Their sister wants to leave Ukraine; their dad Arnie Fielkow is in Europe to help

The Fielkows adopted two girls from Ukraine in 2007
Published: Apr. 12, 2022 at 7:04 PM CDT
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NEW ORLEANS (WVUE) - As Russia’s brutal invasion of Ukraine continues New Orleanian and former city councilman Arnie Fielkow is in Europe trying to get a sibling of his adopted daughters out of the war-ravaged country.

“My two daughters as I think everyone knows are from Ukraine and a year ago they found their two sisters in Ukraine itself and for the last year they’ve been bounding and forming a family, relationship and really it was only up until a few days ago, at least one of the sisters made the decision that they would like to evacuate,” said Fielkow.

In 2007, Fielkow and his wife adopted two girls Yana and Svetlana from Ukraine. Later they would learn the girls had two older sisters.

Fielkow is in Slovakia which has a border with Ukraine where he plans to meet his daughters’ 20-something-year-old sister and her kids.

“We have been working for the last week trying to get them out of the Ukraine through Slovakia, through the Slovakia border, and then on to the capital city of Bratislava where we’ve set them up with an apartment and medical care,” said Fielkow. “This sister is eight months pregnant, so there’s probably a strong likelihood she’s going to deliver here in Slovakia.”

He said her husband like all young Ukrainian men are not allowed to leave the country because they are needed to fight the Russians.

“There’s a lot of moving parts in the next 24 hours, but if all goes well, I’m going to have a chance to meet them in Bratislava in a couple of days before returning to the United States,” said Fielkow.

FOX 8 asked Fielkow what it means to his daughters to know their older sister is almost out of Ukraine.

“Yes, they’re very, you know, very excited. As I said there’s a lot of mixed emotions here because the hope was in a better situation is we’d be traveling to the Ukraine as a family and they would, you know, meet for the first time in years and years and unfortunately that’s not the way it’s going to happen,” he said.

They have other plans, too.

“We are working on a U.S. visa. We would love for her to come to New Orleans with her two kids and her third child,” said Fielkow.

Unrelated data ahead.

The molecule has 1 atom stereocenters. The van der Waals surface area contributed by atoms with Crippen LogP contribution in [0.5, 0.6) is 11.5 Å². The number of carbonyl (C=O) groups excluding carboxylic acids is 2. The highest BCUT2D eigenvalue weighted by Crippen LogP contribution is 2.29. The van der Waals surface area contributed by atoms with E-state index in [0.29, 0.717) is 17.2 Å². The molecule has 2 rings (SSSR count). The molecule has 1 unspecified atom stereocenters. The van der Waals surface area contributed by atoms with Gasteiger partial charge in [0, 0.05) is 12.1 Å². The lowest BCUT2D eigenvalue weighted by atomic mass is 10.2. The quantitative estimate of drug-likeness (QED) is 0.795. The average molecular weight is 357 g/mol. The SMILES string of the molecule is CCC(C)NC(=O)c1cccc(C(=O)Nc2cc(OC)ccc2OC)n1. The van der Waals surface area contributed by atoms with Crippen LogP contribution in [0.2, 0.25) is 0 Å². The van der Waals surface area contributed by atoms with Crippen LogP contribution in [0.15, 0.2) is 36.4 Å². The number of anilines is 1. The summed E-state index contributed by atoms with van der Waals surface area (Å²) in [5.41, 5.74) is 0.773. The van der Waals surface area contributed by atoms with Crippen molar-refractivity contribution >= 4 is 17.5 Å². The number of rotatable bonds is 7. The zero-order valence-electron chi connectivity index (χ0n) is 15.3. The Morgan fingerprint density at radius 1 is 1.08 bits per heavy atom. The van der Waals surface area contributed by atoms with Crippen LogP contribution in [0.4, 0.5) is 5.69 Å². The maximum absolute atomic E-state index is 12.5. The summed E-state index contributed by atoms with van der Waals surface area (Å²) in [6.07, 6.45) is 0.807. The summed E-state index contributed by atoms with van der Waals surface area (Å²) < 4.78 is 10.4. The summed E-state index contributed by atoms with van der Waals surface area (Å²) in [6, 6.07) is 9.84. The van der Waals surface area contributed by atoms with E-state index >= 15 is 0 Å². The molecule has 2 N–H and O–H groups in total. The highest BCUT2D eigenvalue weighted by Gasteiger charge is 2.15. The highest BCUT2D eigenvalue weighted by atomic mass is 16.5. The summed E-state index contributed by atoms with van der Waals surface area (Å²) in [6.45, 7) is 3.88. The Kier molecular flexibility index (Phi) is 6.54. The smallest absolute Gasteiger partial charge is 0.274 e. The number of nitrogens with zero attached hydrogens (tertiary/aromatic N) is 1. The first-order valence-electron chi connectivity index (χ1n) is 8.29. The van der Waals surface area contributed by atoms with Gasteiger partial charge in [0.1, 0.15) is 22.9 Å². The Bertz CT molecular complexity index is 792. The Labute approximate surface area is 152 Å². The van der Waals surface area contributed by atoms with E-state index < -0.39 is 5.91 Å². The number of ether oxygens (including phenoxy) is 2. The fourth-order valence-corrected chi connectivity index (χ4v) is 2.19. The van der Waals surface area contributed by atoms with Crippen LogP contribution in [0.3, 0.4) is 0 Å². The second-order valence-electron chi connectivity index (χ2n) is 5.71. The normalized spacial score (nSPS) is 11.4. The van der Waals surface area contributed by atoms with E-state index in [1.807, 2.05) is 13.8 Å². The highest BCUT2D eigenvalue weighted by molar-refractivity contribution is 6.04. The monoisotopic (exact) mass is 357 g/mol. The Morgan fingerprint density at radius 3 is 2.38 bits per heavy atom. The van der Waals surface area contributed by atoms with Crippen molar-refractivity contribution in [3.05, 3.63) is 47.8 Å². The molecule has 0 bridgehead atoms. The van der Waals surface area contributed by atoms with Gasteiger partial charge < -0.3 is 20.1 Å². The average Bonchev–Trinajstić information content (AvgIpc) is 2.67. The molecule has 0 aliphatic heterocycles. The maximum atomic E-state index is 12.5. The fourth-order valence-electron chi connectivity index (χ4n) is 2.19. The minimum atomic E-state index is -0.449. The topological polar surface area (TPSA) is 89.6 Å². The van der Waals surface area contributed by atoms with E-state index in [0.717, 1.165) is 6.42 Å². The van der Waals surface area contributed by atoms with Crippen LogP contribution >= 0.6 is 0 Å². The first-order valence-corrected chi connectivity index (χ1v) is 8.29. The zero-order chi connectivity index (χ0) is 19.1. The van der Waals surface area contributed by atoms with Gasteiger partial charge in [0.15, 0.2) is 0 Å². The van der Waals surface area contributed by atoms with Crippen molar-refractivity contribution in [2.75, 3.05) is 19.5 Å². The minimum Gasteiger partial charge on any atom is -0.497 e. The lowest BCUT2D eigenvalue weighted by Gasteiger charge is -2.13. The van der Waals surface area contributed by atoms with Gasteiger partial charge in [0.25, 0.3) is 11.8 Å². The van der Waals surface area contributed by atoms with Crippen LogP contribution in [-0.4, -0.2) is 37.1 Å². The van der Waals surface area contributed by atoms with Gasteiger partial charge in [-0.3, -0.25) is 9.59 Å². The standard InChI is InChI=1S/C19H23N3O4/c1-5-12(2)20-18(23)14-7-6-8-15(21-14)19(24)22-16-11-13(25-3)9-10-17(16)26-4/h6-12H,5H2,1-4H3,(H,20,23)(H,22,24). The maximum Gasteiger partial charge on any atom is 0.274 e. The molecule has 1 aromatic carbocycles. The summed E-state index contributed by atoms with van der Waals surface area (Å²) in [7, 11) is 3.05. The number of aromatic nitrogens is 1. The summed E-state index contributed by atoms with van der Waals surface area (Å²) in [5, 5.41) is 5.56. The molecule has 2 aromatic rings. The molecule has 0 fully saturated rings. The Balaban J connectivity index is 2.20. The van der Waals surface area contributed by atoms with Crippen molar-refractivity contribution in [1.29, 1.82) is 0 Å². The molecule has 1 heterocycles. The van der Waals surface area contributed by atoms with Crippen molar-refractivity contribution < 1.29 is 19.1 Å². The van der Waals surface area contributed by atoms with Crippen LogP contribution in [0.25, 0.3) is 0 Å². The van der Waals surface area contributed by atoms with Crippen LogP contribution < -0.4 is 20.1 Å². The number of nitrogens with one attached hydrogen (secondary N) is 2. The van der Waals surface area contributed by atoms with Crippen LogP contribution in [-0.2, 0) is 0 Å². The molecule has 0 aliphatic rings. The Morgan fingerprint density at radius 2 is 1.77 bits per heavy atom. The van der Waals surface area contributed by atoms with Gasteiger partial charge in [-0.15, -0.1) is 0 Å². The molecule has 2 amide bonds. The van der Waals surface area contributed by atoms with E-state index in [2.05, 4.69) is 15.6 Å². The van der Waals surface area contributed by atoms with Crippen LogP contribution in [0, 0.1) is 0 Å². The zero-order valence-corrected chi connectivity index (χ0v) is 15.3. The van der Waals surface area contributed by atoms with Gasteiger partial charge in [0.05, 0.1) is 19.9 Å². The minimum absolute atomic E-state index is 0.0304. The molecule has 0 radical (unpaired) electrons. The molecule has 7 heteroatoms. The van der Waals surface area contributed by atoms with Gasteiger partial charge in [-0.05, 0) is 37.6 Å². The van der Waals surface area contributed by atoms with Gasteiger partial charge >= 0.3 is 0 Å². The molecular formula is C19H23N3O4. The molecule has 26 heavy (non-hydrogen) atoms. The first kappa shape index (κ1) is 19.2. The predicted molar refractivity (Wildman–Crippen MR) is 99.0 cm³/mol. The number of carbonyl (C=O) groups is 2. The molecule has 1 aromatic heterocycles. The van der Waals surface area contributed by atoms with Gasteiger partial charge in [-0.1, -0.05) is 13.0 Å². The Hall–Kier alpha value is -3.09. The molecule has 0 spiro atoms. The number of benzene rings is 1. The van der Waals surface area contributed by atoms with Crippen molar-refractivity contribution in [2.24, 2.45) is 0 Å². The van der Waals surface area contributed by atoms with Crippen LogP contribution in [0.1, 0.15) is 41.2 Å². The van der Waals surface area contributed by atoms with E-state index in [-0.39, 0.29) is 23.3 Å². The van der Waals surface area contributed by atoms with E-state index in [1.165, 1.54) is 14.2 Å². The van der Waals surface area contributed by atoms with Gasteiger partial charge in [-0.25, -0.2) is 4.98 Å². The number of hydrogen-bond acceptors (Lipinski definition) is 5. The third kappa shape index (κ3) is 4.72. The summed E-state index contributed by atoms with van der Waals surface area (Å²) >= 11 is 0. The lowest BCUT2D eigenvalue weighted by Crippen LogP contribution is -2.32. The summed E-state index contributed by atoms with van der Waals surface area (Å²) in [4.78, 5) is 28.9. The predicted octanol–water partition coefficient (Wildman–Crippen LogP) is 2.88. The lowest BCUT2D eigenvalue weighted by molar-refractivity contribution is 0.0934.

Fielkow says they stand ready to help the eldest of the four siblings if and when she decides she wants out of Ukraine.

“It’s the older of the four sisters and she has made the decision that for right now she does not want to evacuate,” he said.

Many Ukrainians are fleeing their homeland at the Poland border crossing.

Before making it to Slovakia Fielkow was on a mission to Poland organized by the National Jewish Federation movement.

“It’s heartbreaking, when we were on the border with Poland, just seeing the people coming across, you know, a lot of these folks picked up with nothing,” said Fielkow.

Still, out of the painful scenes at the border there was an opportunity for a little joy after Fielkow met a family with kids.

“When I arrived in Warsaw and I went to the train station I met a family and I had some Saints caps and that I was able to hand out to them, knit caps. And they were so excited, they don’t have any idea what it is they’re wearing but they were so excited just to be able to get something warm, so we have some new Who Dat fans in Warsaw, Poland right now,” he said with a chuckle.

But on a more serious note, Fielkow said Americans should not tire of hearing about the war as Ukraine fights to remain independent.

“Ukraine is an innocent country here that’s simply trying to survive, and I would just hope that all of us in New Orleans and all of us throughout the United States, you know, we don’t let this go on to another news cycle and another news story, the people of Ukraine really need our help,” he said.

And he said the U.S. must continue helping Ukraine’s military.

“I think we should be doing everything short of, you know, putting American soldiers on the ground in Ukraine or in the air,” he said.

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